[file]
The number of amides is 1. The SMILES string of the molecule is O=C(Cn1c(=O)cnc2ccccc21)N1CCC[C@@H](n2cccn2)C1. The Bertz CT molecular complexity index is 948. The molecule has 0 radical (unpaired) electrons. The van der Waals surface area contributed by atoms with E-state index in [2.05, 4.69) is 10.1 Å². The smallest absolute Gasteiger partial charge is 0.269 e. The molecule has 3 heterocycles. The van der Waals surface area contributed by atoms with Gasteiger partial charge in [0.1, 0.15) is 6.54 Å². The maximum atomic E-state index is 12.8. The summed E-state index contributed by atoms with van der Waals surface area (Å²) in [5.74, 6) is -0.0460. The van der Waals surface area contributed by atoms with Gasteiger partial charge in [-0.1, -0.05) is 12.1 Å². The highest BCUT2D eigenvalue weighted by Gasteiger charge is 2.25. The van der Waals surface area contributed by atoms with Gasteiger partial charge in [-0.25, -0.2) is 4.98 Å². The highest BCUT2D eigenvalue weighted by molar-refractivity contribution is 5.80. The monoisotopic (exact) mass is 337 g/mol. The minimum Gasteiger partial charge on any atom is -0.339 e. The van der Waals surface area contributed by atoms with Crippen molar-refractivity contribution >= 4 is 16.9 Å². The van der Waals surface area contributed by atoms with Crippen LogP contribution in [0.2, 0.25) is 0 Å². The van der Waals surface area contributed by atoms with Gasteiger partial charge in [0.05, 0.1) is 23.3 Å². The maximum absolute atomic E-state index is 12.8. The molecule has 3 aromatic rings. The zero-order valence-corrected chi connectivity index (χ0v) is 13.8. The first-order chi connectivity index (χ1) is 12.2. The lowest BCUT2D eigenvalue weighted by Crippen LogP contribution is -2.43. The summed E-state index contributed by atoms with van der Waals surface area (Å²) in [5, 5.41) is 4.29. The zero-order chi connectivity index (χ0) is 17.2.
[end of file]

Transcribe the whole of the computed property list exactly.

The number of amides is 1. The SMILES string of the molecule is O=C(Cn1c(=O)cnc2ccccc21)N1CCC[C@@H](n2cccn2)C1. The Bertz CT molecular complexity index is 948. The molecule has 0 radical (unpaired) electrons. The van der Waals surface area contributed by atoms with E-state index in [2.05, 4.69) is 10.1 Å². The smallest absolute Gasteiger partial charge is 0.269 e. The molecule has 3 heterocycles. The van der Waals surface area contributed by atoms with Gasteiger partial charge in [0.1, 0.15) is 6.54 Å². The maximum atomic E-state index is 12.8. The summed E-state index contributed by atoms with van der Waals surface area (Å²) in [5.74, 6) is -0.0460. The van der Waals surface area contributed by atoms with Gasteiger partial charge in [-0.1, -0.05) is 12.1 Å². The highest BCUT2D eigenvalue weighted by Gasteiger charge is 2.25. The van der Waals surface area contributed by atoms with Gasteiger partial charge in [-0.25, -0.2) is 4.98 Å². The highest BCUT2D eigenvalue weighted by molar-refractivity contribution is 5.80. The monoisotopic (exact) mass is 337 g/mol. The minimum Gasteiger partial charge on any atom is -0.339 e. The van der Waals surface area contributed by atoms with Crippen molar-refractivity contribution >= 4 is 16.9 Å². The van der Waals surface area contributed by atoms with Crippen LogP contribution in [0.2, 0.25) is 0 Å². The van der Waals surface area contributed by atoms with Gasteiger partial charge in [0.05, 0.1) is 23.3 Å². The maximum absolute atomic E-state index is 12.8. The molecule has 3 aromatic rings. The zero-order valence-corrected chi connectivity index (χ0v) is 13.8. The first-order chi connectivity index (χ1) is 12.2. The lowest BCUT2D eigenvalue weighted by Crippen LogP contribution is -2.43. The summed E-state index contributed by atoms with van der Waals surface area (Å²) in [5, 5.41) is 4.29. The zero-order chi connectivity index (χ0) is 17.2.